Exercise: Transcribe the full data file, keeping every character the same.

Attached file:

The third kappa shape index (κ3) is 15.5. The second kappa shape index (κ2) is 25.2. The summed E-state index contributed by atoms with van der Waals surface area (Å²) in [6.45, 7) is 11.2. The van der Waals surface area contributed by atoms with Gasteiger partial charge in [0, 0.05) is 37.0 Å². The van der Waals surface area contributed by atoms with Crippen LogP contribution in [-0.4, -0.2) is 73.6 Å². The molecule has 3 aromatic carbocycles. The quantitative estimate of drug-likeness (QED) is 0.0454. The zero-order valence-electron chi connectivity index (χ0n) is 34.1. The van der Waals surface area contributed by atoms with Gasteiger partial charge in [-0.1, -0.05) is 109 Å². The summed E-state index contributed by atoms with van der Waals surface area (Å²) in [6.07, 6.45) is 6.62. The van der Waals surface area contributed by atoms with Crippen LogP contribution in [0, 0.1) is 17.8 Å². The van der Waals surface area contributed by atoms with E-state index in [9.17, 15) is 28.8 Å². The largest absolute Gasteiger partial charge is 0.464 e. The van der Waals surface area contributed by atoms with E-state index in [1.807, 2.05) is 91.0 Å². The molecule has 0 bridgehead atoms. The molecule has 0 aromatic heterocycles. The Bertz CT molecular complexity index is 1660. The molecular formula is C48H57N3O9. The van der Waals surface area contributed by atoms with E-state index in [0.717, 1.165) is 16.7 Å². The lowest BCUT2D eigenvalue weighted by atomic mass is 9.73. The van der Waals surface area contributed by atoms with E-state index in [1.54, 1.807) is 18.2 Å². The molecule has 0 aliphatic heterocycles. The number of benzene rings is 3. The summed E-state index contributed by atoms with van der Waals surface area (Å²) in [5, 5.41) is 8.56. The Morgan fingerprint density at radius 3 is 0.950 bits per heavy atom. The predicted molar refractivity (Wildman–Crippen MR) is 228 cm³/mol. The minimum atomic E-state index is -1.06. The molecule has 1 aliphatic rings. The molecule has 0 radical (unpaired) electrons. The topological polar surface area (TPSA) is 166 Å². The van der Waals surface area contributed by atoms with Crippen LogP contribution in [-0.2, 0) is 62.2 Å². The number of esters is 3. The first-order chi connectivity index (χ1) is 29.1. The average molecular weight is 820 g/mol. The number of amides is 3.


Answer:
The third kappa shape index (κ3) is 15.5. The second kappa shape index (κ2) is 25.2. The summed E-state index contributed by atoms with van der Waals surface area (Å²) in [6.45, 7) is 11.2. The van der Waals surface area contributed by atoms with Gasteiger partial charge in [0, 0.05) is 37.0 Å². The van der Waals surface area contributed by atoms with Crippen LogP contribution in [-0.4, -0.2) is 73.6 Å². The molecule has 3 aromatic carbocycles. The quantitative estimate of drug-likeness (QED) is 0.0454. The zero-order valence-electron chi connectivity index (χ0n) is 34.1. The van der Waals surface area contributed by atoms with Gasteiger partial charge in [-0.1, -0.05) is 109 Å². The summed E-state index contributed by atoms with van der Waals surface area (Å²) in [6.07, 6.45) is 6.62. The van der Waals surface area contributed by atoms with Crippen LogP contribution in [0, 0.1) is 17.8 Å². The van der Waals surface area contributed by atoms with E-state index in [9.17, 15) is 28.8 Å². The largest absolute Gasteiger partial charge is 0.464 e. The van der Waals surface area contributed by atoms with E-state index in [1.807, 2.05) is 91.0 Å². The molecule has 0 bridgehead atoms. The molecule has 0 aromatic heterocycles. The Bertz CT molecular complexity index is 1660. The molecular formula is C48H57N3O9. The van der Waals surface area contributed by atoms with E-state index in [0.717, 1.165) is 16.7 Å². The lowest BCUT2D eigenvalue weighted by atomic mass is 9.73. The van der Waals surface area contributed by atoms with E-state index in [1.54, 1.807) is 18.2 Å². The molecule has 0 aliphatic heterocycles. The number of benzene rings is 3. The summed E-state index contributed by atoms with van der Waals surface area (Å²) in [5, 5.41) is 8.56. The Morgan fingerprint density at radius 3 is 0.950 bits per heavy atom. The predicted molar refractivity (Wildman–Crippen MR) is 228 cm³/mol. The minimum atomic E-state index is -1.06. The molecule has 1 aliphatic rings. The molecule has 0 radical (unpaired) electrons. The topological polar surface area (TPSA) is 166 Å². The van der Waals surface area contributed by atoms with Crippen LogP contribution in [-0.2, 0) is 62.2 Å². The number of esters is 3. The first-order chi connectivity index (χ1) is 29.1. The average molecular weight is 820 g/mol. The number of amides is 3.